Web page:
Missing the Crook of Cathy’s Book

Here at Uncle Walt’s, someone bought for our library something called Cathy’s Book, an alternate reality game (ARG) for young adults. It’s beautifully made with some terrific game collateral tucked into the side pocket.

I just finished reading the “book,” which is apparently Cathy’s journal and sketch book combined. The novel is well-written and compelling, for sure. The sketches inside are fun, too. The publishers made a deal with the devil (CoverGirl) to get the book advertised on the CoverGirl websites by using references to products, which they do as gracefully as can be expected.

But by the time I finished the book, I had no reason to complete the game part. A potential player is supposed to be drawn into Cathy’s world and visit websites listed in the book, call phone numbers, solve puzzles. However, once I reached the end of the novel, it concluded. They lead you to believe that Cathy’s book has been lost, when in fact she never loses it in the story. She records everything that happens, then returns to her family and friends in one piece. All’s well that ended well, the mysteries explained by the last page.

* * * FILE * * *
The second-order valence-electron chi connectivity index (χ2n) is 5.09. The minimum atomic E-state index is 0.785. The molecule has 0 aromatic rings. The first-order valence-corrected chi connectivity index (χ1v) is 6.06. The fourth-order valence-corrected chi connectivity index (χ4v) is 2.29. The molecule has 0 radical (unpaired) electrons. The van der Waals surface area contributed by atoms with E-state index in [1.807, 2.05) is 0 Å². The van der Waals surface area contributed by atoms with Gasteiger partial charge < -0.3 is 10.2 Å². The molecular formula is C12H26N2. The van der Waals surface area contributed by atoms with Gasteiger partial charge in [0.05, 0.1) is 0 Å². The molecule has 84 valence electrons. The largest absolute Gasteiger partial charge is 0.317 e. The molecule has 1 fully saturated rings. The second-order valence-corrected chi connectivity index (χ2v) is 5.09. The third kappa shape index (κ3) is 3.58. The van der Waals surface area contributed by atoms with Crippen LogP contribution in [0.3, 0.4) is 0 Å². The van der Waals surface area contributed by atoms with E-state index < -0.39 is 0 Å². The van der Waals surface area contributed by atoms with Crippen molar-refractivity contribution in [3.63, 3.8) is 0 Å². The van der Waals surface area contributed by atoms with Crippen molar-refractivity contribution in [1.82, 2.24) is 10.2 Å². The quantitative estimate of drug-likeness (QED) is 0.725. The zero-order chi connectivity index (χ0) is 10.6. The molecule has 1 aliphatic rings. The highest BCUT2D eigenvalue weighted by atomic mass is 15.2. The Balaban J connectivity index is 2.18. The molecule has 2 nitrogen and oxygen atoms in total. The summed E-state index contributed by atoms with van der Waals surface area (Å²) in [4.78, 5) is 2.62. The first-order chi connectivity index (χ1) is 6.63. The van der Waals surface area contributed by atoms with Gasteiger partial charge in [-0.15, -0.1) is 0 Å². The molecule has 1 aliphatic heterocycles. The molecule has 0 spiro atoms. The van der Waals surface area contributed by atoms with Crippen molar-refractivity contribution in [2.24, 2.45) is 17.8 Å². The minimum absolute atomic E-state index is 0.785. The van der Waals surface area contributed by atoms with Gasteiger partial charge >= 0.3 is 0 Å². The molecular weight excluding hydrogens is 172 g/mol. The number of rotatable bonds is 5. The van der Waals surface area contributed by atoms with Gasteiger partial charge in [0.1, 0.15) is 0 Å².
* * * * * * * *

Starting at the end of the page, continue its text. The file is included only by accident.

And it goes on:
There is a place in the plot where she’s kidnapped. If they had ended the book there and gave us the game clues to find her, I’d have been hooked. I’d already figured out a couple of major lines in the story because 1) I’m a writer and 2) I always assume the supernatural is at work in these games. While Cathy’s a bit stereotyped as a teenager and not always likeable, the situation is intriguing enough that I was willing to get brain blisters looking for her.

Alas, I know where she is and what happened. All suspense is resolved. For me, there’s now no reason to pursue the game pieces except for the sheer time-wasting factor. Maybe I missed something. Perhaps they’re related to Victor’s enigmatic letter at the end? Or is it the next book — Cathy’s Key — that’s coming out? The momentum’s lost, regardless.

I like the idea of ARGs but I’ve not found one that isn’t horribly flawed. Maybe because it’s such a new art form? Sean Stewart, who wrote Cathy’s Book and was head writer on The Beast. Maybe in Cathy’s Book he forgot that you can’t have it both ways: you can’t control the story and the game at the same time. Those of us who are veteran LARP writers and players know this.

Back to the Unfiction boards…

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